• Behavior Education Center—Van Buren Intermediate School District (VBISD), $1,300 for flexible seating and desks • Bloomingdale High School, $250 for a video camera • Central Elementary School, $1,000 for PE equipment • Central Elementary School, $500 for a membership • Centreville Elementary School, $720 for science kits and curriculum • Coloma High School, $1,300 for a digital/audio system • Coloma Junior High School, $420 Spanish short novels • Colon Elementary School, $200 for books and book bags • Davis Elementary School, $1,000 for a one-year subscription to the Accelerated Reader Program through Renaissance Learning • Davis Elementary School, $1,500 for books for the elementary library • Davis Elementary School, $420 for Science, Technology, Engineering, and Mathematics (STEM) supplies • Decatur Jr./Sr. High School, $280 for novels • Dowagiac Union High School, $500 for Spanish books and magazines • Lawton Elementary School, $1,500 for Second-Step Bullying Prevention

Carey May, a teacher at Ross Beatty Jr./Sr. High received funds to help her purchase new microscopes:

“With our new microscopes, we will be able to see our specimens in much clearer detail than before. Our old microscopes had serious focusing problems, so I constantly had to check the slides before the students looked at them to make sure they were seeing what I wanted them to see. Now I can trust that the students will be able to bring them into focus and they will stay that way. Also, our old microscopes had limitations on how far we could zoom in; our new microscopes have a much greater magnification range. I will also be able to project specimens on our large television after hooking up one of the microscopes to my computer. It will be a great way to whole-group teach and review.”

12 MARCH 2019

Central Elementary Physical Education Teacher Brooke McClure and Principal Shelly McBride accept their MEC grant.

• Lawrence Jr./Sr. High School, $1,000 for robotics club • Lincoln Elementary School, $400 for outdoor learning spaces • Marcellus Elementary School, $1,600 for Chromebooks • Marcellus Middle/High School, $1,000 for virtual reality equipment • Mattawan Early Elementary School, $270 for parent videos to help parents encourage literacy in their children • Mattawan Later Elementary School, $290 for trail cameras • Mattawan Later Elementary School, $70 for digital scales for their science classes • Mattawan Middle School, $500 beekeeping club • Mendon Jr./Sr. High School, $600 for books • Morenci Middle School, $500 for a greenhouse • Niles Senior High School, $1,000 for robotics • Paw Paw High School, $1,000 for Suttons Bay field trip to study Great Lakes ecology aboard the Inland Seas Education sailing vessel • Paw Paw High School, $315 for a Mobi interactive tablet • Ross Beatty Jr./Sr. High School, $1,000 for robotics club • Ross Beatty Jr./Sr. High School, $1,500 for band instrument repair tools • Ross Beatty Jr./Sr. High School, $1,650 for microscopes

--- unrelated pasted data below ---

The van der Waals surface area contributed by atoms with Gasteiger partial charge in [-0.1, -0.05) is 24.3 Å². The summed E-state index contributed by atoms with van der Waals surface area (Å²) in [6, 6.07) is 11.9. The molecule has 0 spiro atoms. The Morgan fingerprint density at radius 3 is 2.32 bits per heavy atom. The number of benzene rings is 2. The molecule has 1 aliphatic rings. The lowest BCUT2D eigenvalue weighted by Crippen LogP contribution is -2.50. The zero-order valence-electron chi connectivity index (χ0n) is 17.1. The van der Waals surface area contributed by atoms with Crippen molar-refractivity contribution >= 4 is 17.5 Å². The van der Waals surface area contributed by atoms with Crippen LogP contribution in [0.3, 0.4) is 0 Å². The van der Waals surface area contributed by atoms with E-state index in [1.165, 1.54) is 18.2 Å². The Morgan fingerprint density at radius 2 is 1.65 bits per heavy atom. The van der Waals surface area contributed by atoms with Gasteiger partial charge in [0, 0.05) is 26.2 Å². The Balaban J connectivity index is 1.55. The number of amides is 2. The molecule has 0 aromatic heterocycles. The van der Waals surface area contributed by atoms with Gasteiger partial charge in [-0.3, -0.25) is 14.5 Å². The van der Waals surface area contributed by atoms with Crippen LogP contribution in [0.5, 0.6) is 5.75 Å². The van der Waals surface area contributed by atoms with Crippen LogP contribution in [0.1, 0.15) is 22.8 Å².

• Sam Adams Elementary School, $500 for Science, Technology, Engineering, Arts, and Mathematics (STEAM) the lab • Stubnitz Environmental Education Center, $500 for environmental education post-lesson plans • Vicksburg Community Schools, $1,000 for robotics club • Volinia Outcomes School, $1,300 for maintenance, safety and general supplies • Watervliet High School, $2,500 for joiner machine for shop class Our next funding cycle is right around the corner: information and applications will be available at in April.

Julie Leighton-Moser, Davis Elementary librarian, received a grant to purchase books for the library.

Cari Houston, teacher from Paw Paw High School, requested funds to purchase a Mobi interactive tablet:

“The Mobi gives me the flexibility and mobility to walk around the room while giving instruction. I am not tied to my desk, a computer, or a whiteboard. I now can provide help to struggling students instantly. The Mobi gives me access to any lesson materials that are on my desktop computer, and it’s also a great way to increase student participation, differentiate my instruction, and get instant feedback through formative assessments.”


Easy Weeknight Dinners When you’re short on time, these easy meals are big on flavor. Photos—Robert Bruce Photography

Winning Recipe!

Lasagna Stew

Rachel Cultice, Midwest Energy & Communications 1 1 1 4 2 8 1 • 1

pound ground beef tablespoon garlic, minced (24-ounce) jar marinara sauce cups broth (beef, chicken or vegetable) tablespoons dried parsley lasagna noodles, broken into 4 pieces each cup mozzarella cheese, shredded salt and pepper cup ricotta cheese

Brown ground beef in large pot. Add garlic and stir 2 minutes. Pour the marinara sauce, broth and parsley into the pot and bring to a boil. Reduce heat and add noodles and mozzarella. Let cook, occasionally stirring about 15 minutes or until noodles are done to your liking. Salt and pepper to taste. Dish the stew into eight bowls and add a scoop of ricotta to the top of each. Serve immediately.

Watch a video of this month’s winning recipe at

14 MARCH 2019

15 Minute Creamy Fettuccini Donna Smith, HomeWorks Tri-County